Puerto Rico’s cuisine is as rich in flavor as the island is in sunshine. Cocina Criolla isn’t done right just anywhere.
The specialties at these authentic restaurants taste just like abuela used to make.
Every city has its celebrity chef. Cookbook author and “Top Chef Masters” contestant Wilo Benet is San Juan’s local culinary hero. His wood-fired oven at Varita turns out a stellar lechón, spit-roasted whole pig with a tangy marinade infusing the succulent meat and crispy skin. Tucked inside the Conrad Hotel, it’s also a great spot to try local snacks such as alcapurrias — a deep-fried mixture of plantains, squash and local tubers stuffed with ground beef.
999 Ashford Ave.,
The Waterfront Restaurant is not only known for its tranquil, oceanside setting on the Pinones boardwalk, but for its excellent preparations of local fish. Try the pastelillos, savory turnovers filled with chapin (trunkfish), the mild and meaty grilled dorado (mahi mahi) and sweet Caribbean lobster in a rich butter sauce.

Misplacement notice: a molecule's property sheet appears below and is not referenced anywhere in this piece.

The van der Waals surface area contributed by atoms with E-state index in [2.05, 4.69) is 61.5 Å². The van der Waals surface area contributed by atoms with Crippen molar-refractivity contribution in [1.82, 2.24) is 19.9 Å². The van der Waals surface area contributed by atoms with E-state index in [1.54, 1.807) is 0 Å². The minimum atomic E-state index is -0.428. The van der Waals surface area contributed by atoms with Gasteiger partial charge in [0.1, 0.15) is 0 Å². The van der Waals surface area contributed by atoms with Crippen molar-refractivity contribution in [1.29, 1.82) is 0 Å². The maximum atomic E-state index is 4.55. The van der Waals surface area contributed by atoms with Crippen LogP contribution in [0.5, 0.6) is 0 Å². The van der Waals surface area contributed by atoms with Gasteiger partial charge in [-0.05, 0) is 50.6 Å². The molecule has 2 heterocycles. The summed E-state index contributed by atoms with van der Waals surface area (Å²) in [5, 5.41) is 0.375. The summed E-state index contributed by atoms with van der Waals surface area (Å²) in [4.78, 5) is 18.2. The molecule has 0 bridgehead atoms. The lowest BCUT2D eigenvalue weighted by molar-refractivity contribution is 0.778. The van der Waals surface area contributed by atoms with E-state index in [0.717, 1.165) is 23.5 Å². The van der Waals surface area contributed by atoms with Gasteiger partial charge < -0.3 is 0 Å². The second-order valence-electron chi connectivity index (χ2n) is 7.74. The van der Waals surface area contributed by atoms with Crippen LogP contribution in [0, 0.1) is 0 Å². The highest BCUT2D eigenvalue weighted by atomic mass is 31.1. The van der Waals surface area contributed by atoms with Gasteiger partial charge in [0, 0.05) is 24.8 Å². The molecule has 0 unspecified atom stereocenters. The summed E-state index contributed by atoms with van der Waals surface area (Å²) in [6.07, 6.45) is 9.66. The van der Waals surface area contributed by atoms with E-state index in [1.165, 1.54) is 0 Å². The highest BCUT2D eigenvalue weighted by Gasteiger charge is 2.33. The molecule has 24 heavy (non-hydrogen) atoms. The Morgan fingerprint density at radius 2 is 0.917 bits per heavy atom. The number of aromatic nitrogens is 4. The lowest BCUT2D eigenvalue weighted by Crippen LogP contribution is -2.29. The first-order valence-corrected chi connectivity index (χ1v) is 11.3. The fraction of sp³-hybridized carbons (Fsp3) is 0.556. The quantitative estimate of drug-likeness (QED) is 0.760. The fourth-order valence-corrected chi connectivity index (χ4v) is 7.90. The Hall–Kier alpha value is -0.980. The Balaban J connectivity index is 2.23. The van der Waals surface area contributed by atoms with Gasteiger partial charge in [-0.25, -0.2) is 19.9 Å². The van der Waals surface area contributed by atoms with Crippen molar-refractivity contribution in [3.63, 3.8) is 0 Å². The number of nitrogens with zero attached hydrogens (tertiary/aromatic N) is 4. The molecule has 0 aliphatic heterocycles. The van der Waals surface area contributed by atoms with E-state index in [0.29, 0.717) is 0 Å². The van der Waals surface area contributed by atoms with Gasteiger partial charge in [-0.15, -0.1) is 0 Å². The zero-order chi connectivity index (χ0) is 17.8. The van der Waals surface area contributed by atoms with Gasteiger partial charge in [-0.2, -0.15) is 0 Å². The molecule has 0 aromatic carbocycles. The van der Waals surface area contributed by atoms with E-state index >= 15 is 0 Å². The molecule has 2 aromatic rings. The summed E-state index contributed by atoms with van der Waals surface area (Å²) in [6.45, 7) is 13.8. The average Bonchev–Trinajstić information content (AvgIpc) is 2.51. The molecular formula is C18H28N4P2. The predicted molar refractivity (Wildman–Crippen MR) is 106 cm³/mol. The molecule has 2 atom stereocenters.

KM 187, Pinones, 787-791-5989
Rice and beans
Family-style Bebo’s Cafe started as a tiny cafetin, but its terrific local fare required expansion for the Sanjuaneros that love its home cooking, particularly platters of rice and choice of white, pinto, red or black beans.
1600 Loiza, 787-726-1008
Cafe Puerto Rico sits in a quaint townhouse in Old San Juan with a kitchen that excels at a local staple: plantains. They’re starchy and potato-like when green and sweet when ripened. Have them here in a terrific creamy soup, as twice-fried rounds known as tostones or as mofongo, moist, mashed green plantains stuffed with pork, chicken or seafood.
208 O’Donnell, 787-724-2281
Home of Bacardi, Don Q and Ron Rico, Puerto Ricans know their rum. And colorful Jam is the place for connoisseurs. Along with classics like mojitos, the bar pours contemporary cocktails like the Kiwi Libre, kiwi puree with white rum and lime juice. An in-house playroom makes it a great place to enjoy a drink while keeping the ninos busy.
1400 Magdalena, 787-721-5991